Concert Reviews

Marina and the Diamonds Played a Secret VIP Show at the Bomb Factory Last Night

So what we have learned is that if you want to boost the visibility of your spanking new venue, all you have to do is label something a VIP party, give away free tickets, and not tell anyone who's playing the show. Because sweet mother of all wristbands was every allegedly important scenester in Dallas at Deep Ellum's Bomb Factory last night.

The Bomb Factory sits in a tricky spot. It's far bigger than any other mid-size venue in Dallas, and it's state-of-the-art in many aspects. The issue is how to keep a venue like that in use on a consistent basis. There are so many shows to go around, and while the booking in the venue's beginning and near future look to to be a series of home runs, you have to wonder about the long term. But hey, the bar sales were pretty great.

Anyway, so there was a show. A SECRET SHOW! A secret show that a ton of people seemed to know about that featured Marina and the Diamonds! Which is a decent band that killed it at the Granada their last time through. One issue, though: Marina might have just been surpassed by her contemporaries like Charli XCX. She got some people dancing, but you couldn't help but feel like the venue was above her. Still, though, her set was fun, her set design phenomenal.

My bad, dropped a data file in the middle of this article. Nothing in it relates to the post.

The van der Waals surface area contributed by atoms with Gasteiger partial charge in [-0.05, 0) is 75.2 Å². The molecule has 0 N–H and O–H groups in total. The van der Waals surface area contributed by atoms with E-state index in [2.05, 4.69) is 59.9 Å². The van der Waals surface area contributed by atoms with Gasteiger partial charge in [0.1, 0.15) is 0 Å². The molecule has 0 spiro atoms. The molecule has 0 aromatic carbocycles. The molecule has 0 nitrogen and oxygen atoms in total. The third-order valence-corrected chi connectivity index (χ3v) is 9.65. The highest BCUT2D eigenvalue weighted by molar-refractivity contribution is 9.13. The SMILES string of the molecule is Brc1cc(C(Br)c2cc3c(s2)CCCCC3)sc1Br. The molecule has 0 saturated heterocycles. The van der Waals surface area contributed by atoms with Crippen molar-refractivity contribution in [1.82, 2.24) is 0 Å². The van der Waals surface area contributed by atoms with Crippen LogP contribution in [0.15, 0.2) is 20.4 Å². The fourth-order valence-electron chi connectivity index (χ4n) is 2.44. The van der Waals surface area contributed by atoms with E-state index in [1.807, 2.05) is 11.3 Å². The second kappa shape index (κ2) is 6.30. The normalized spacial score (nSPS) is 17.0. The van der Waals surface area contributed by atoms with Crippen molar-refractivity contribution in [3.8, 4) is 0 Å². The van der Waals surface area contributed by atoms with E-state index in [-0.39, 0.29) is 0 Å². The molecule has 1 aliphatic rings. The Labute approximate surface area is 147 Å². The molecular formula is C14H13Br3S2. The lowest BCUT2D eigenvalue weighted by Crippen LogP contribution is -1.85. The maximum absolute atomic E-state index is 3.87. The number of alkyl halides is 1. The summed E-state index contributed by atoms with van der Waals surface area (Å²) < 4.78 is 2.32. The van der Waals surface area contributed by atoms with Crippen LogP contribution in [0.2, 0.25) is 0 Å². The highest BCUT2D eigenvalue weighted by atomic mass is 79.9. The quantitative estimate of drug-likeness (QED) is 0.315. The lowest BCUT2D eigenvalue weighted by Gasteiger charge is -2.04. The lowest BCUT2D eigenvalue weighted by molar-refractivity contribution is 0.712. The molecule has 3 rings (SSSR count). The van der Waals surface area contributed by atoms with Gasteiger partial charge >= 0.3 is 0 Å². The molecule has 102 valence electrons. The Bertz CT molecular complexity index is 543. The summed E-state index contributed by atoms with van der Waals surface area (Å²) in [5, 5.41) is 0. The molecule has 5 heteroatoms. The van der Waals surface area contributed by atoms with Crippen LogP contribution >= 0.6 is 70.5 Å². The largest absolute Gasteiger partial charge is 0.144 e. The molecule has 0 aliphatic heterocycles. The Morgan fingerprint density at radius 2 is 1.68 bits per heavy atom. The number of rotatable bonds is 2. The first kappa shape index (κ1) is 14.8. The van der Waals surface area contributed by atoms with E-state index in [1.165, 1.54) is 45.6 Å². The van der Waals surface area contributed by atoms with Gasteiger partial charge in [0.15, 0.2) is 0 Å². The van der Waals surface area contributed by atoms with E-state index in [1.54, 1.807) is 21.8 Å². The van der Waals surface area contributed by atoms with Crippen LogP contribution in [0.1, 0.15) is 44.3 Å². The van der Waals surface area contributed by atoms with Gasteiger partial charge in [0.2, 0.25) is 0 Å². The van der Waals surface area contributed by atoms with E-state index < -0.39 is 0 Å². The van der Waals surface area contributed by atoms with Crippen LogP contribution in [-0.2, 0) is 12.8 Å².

I missed Zhora's opening set, which a friend told me was filled with cameos by the cream of the local music crop, including -Topic and Ronnie Hart. Catch your openers, people.

But hey, MARINA AND THE DIAMONDS WERE THERE. Which brings up the saddest thing I've witnessed in sometime. When I was leaving the venue I walked past the ticket office, where a gaggle of young music fans were inquiring about who was playing inside. When they learned that Marina and the Diamonds were performing they exploded in excitement, only to immediately have their dreams crushed when they learned that the show had ended before they even had the chance to get in. 
KEEP THE DALLAS OBSERVER FREE... Since we started the Dallas Observer, it has been defined as the free, independent voice of Dallas, and we'd like to keep it that way. With local media under siege, it's more important than ever for us to rally support behind funding our local journalism. You can help by participating in our "I Support" program, allowing us to keep offering readers access to our incisive coverage of local news, food and culture with no paywalls.
Jaime-Paul Falcon